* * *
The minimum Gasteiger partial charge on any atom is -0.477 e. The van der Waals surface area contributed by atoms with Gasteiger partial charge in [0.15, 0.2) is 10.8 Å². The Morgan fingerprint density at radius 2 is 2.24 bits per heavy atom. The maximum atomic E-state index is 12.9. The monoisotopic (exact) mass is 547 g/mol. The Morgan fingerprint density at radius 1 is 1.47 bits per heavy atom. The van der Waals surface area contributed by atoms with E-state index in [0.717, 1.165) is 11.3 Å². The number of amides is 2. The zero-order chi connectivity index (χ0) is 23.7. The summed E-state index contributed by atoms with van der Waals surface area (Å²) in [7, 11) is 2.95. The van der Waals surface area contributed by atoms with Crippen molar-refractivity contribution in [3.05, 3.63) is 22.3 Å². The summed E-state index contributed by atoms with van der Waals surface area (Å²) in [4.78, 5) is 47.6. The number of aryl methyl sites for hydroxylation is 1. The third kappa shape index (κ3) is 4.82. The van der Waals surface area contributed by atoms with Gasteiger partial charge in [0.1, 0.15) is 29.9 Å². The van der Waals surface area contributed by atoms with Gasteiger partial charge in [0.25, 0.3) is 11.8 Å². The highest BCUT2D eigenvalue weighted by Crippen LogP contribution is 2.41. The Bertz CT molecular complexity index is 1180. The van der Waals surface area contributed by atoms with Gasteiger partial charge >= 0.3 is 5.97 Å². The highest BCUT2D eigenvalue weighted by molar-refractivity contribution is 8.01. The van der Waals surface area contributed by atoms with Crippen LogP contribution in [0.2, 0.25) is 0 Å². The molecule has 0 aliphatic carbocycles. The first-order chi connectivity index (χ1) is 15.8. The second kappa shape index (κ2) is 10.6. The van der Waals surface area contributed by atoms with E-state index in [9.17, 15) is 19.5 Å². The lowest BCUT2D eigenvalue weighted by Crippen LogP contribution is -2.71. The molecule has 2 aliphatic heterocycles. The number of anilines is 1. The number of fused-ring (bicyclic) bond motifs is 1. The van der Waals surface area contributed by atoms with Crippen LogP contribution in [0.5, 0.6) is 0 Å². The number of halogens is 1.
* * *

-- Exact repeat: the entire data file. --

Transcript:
The minimum Gasteiger partial charge on any atom is -0.477 e. The van der Waals surface area contributed by atoms with Gasteiger partial charge in [0.15, 0.2) is 10.8 Å². The Morgan fingerprint density at radius 2 is 2.24 bits per heavy atom. The maximum atomic E-state index is 12.9. The monoisotopic (exact) mass is 547 g/mol. The Morgan fingerprint density at radius 1 is 1.47 bits per heavy atom. The van der Waals surface area contributed by atoms with E-state index in [0.717, 1.165) is 11.3 Å². The number of amides is 2. The zero-order chi connectivity index (χ0) is 23.7. The summed E-state index contributed by atoms with van der Waals surface area (Å²) in [7, 11) is 2.95. The van der Waals surface area contributed by atoms with Crippen molar-refractivity contribution in [3.05, 3.63) is 22.3 Å². The summed E-state index contributed by atoms with van der Waals surface area (Å²) in [4.78, 5) is 47.6. The number of aryl methyl sites for hydroxylation is 1. The third kappa shape index (κ3) is 4.82. The van der Waals surface area contributed by atoms with Gasteiger partial charge in [0.1, 0.15) is 29.9 Å². The van der Waals surface area contributed by atoms with Gasteiger partial charge in [0.25, 0.3) is 11.8 Å². The highest BCUT2D eigenvalue weighted by Crippen LogP contribution is 2.41. The Bertz CT molecular complexity index is 1180. The van der Waals surface area contributed by atoms with Gasteiger partial charge >= 0.3 is 5.97 Å². The highest BCUT2D eigenvalue weighted by molar-refractivity contribution is 8.01. The van der Waals surface area contributed by atoms with Crippen LogP contribution in [0.2, 0.25) is 0 Å². The molecule has 0 aliphatic carbocycles. The first-order chi connectivity index (χ1) is 15.8. The second kappa shape index (κ2) is 10.6. The van der Waals surface area contributed by atoms with E-state index in [9.17, 15) is 19.5 Å². The lowest BCUT2D eigenvalue weighted by Crippen LogP contribution is -2.71. The molecule has 2 aliphatic heterocycles. The number of anilines is 1. The number of fused-ring (bicyclic) bond motifs is 1. The van der Waals surface area contributed by atoms with Crippen LogP contribution in [0.5, 0.6) is 0 Å². The number of halogens is 1.